How to Do a Meta-Analysis

Meta-analysis refers to a statistical technique used to combine data from multiple studies concerning a particular topic. Meta-analysis is an essentially systematic review. In addition to the narrative summary conducted in a systematic review in meta-analysis, the results of the studies and arrival at a summary are estimated and numerically pooled by analysts. At, we not only help you write your dissertation but also teach you how to write a meta-analysis paper. 

Systematic review and meta-analysis statistical tools review researches performed on the same topic, extracting the collective effect of the studies conducted after the statistical analysis of the data of all the studies included. teaches students how to write a meta-analysis dissertation.

With Systematic reviews and meta-analysis getting more popular in the medical field, statistics is never a strong aspect concerning medical professionals. Facing a large number of values and statistical tests could be quite confusing for them.

Difference between Systematic Review and Meta-analysis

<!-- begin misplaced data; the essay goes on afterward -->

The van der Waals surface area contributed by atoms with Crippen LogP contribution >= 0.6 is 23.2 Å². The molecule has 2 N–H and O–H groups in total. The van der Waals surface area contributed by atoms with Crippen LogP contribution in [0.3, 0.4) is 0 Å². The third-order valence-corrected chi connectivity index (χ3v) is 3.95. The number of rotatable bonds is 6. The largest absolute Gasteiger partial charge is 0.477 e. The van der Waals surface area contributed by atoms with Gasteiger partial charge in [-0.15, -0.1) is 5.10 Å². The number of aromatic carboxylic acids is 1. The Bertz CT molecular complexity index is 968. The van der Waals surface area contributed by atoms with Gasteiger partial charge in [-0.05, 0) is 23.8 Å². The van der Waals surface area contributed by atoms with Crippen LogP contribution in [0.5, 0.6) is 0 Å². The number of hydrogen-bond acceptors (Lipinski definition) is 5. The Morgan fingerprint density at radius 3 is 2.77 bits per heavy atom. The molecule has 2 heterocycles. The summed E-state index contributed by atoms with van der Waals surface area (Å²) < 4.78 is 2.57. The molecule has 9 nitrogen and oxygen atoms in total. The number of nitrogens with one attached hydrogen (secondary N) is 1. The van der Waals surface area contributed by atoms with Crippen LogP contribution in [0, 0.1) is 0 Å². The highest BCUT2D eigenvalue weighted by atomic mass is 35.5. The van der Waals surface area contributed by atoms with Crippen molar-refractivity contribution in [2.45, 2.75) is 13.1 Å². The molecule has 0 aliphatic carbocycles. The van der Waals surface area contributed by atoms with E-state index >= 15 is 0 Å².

Meta-analysis process of integration of the results of various studies helps one to arrive at evidence synthesis. will thus discuss the key steps of conducting a meta-analysis, demonstrating the various key steps from a published paper on meta-analysis as well as the systematic review. Below are nine steps on how to write a meta-analysis research paper.

  1. Framing a Question
    Formulate a clear, concise and well-defined research question of appropriate scope, defining your terminology. Research on the existing reviews on your topic, which will inform the development of your research question. Ensure that you frame a good question which is your first big step on how to conduct a meta-analysis. Identifying gaps, confirm that you are not plagiarizing or duplicating the works of previous reviews.
    To frame an answerable question in meta-analysis, you can use the PICO framework which is an acronym for ‘Participant-Intervention-Comparator-Outcomes’. ‘Participants’ in this context is the individuals of interest to us. For instance, if the interest is in the effectiveness of a drug among say adult asthma patients, you only include adult asthmatics and not older adults or children. PICO will help on how to write a meta-analysis research question effectively.
  2. Conducting a Search of the Literature Databases
    Once you have decided on the PICO, do a proper search of the literature databases to help you identify the appropriate search terms. The search terms are usually arranged using fuzzy logic, Boolean Logic, specific search controlled vocabulary related, symbols of expansion or truncation, as well as the placement of the specific terms in various sections of a reported study.